New Endowed Scholarship in Honor of Jazz Student Victor McElhaney
By Allison Engel
The USC Thornton School of Music announces an endowed scholarship in memory and honor of Jazz Studies student Victor McElhaney.
Victor McElhaney, a talented jazz drummer and student at the USC Thornton School of Music who tragically was killed a year ago, will be remembered and honored in perpetuity with an endowed scholarship in his name. The Victor McElhaney Memorial Jazz Drumming Endowed Scholarship will provide scholarship support each year for an undergraduate drummer who reflects the spirit and ideals McElhaney represented. McElhaney, who was an active member of USC’s Center for Black Cultural and Student Affairs, a member of the USC Thornton’s Afro Latin American Jazz Ensemble and various student combos, hoped to utilize the power of music as a tool for social activism.
The first recipient of the annual scholarship will be selected shortly by the School’s jazz faculty for the Fall 2020/Spring 2021 academic year.
“Victor’s death was a devastating loss for the Thornton School,” said Rob Cutietta, Dean of the USC Thornton School of Music. “He was a bright light, a promising young man who was unafraid to ask the important questions we are now asking, of ourselves and our country, in response to the Black Lives Matter movement. Victor left an impression on everyone he met, and I’m pleased that we will be able to honor his legacy with this scholarship.”
The son of Lynette Gibson McElhaney and Clarence McElhaney of Oakland, CA, McElhaney was drumming before he could walk or talk, and began music instruction at the Oakland Public Conservatory of Music when he was 11. He later studied at the East Bay Center for the Performing Arts, the Oakland School for the Arts and California State University, East Bay before transferring to USC Thornton in 2017. When he arrived, McElhaney was already performing at a professional level, said Peter Erskine, Director of Drumset Studies at USC Thornton, who taught him privately for a year. “He had the touch, the feel and the musical understanding of a seasoned jazz musician,” said Erskine.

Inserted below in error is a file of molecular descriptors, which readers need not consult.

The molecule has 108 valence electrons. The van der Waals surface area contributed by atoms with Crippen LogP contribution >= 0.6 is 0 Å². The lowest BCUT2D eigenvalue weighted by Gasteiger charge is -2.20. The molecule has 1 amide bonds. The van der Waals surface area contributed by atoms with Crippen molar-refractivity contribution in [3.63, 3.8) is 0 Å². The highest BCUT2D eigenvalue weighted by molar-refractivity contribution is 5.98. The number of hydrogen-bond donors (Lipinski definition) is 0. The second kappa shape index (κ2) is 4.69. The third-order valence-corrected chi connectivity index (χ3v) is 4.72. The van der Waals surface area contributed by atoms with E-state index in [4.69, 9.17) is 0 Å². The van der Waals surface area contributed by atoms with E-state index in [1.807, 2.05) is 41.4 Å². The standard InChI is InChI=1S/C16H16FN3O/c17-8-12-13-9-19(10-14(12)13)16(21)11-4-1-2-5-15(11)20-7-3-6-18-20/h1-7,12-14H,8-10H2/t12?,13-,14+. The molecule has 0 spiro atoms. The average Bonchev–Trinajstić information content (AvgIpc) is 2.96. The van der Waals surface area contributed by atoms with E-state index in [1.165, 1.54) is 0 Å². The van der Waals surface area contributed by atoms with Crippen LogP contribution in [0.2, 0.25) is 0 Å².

McElhaney also studied with Aaron Serfaty, who led the jazz combo McElhaney was in, and spent a year in a combo under the direction of jazz vocalist Kathleen Grace, who described him as someone “full to the brim with musical ideas that he wanted to share.”
The scholarship endowment was created from gifts donated by many in the Thornton community including Erskine, Thornton Board of Councilors members, USC Trustees, a generous anonymous donor, and McElhaney’s classmates. Erskine’s gift, however, was unusually personal. He chose more than 100 cymbals from his own collection to auction online. McElhaney’s classmates helped catalogue, photograph and video-demonstrate the cymbals. With the kind help of The Professional Drum Shop in Hollywood, the cymbals found new homes and helped raise the scholarship’s initial funds.
McElhaney, who was killed a mile from campus in March 2019, a month before his 22nd birthday, was mourned across the university. This academic year, the USC Black Alumni Association awarded a scholarship in McElhaney’s name to USC Thornton Master’s student Yafeu Tyhimba BM’19. The Center for Black Cultural and Student Affairs included an image of McElhaney in a recently completed wall mural located in USC’s Gwynn Wilson Student Union.
“Vic’s name and picture will not fully capture the essence of how beautiful a soul he was,” said his friend Sarah Toutant, a doctoral student at the USC Rossier School of Education. “He had the ability to bring people from all walks of life together because he believed in the power of people; of humanity.”
Reflecting upon his talented student, Erskine said: “The university is a place of learning. It is a sanctuary of knowledge, a haven and harbor for the inquisitive mind and nascent musical soul. It shines its best light on the past in order to bring about a better future, but it cannot keep the world at bay. The untimely loss of Victor McElhaney forces all of us to confront that place and moment when society, uninvited, crashes our study and celebration of the life force otherwise known as art.
“Cut down in the prime of his educational life, Victor McElhaney instructs all of us to carry on. That message is implicit in every beat this young man played. One way to pay homage and honor to him is to better enable future generations of young talented drummers to realize their musical dreams. Their dreams become part of that quilt of a shared vision that Victor embodied: musical excellence through work, artistic excellence through love.”
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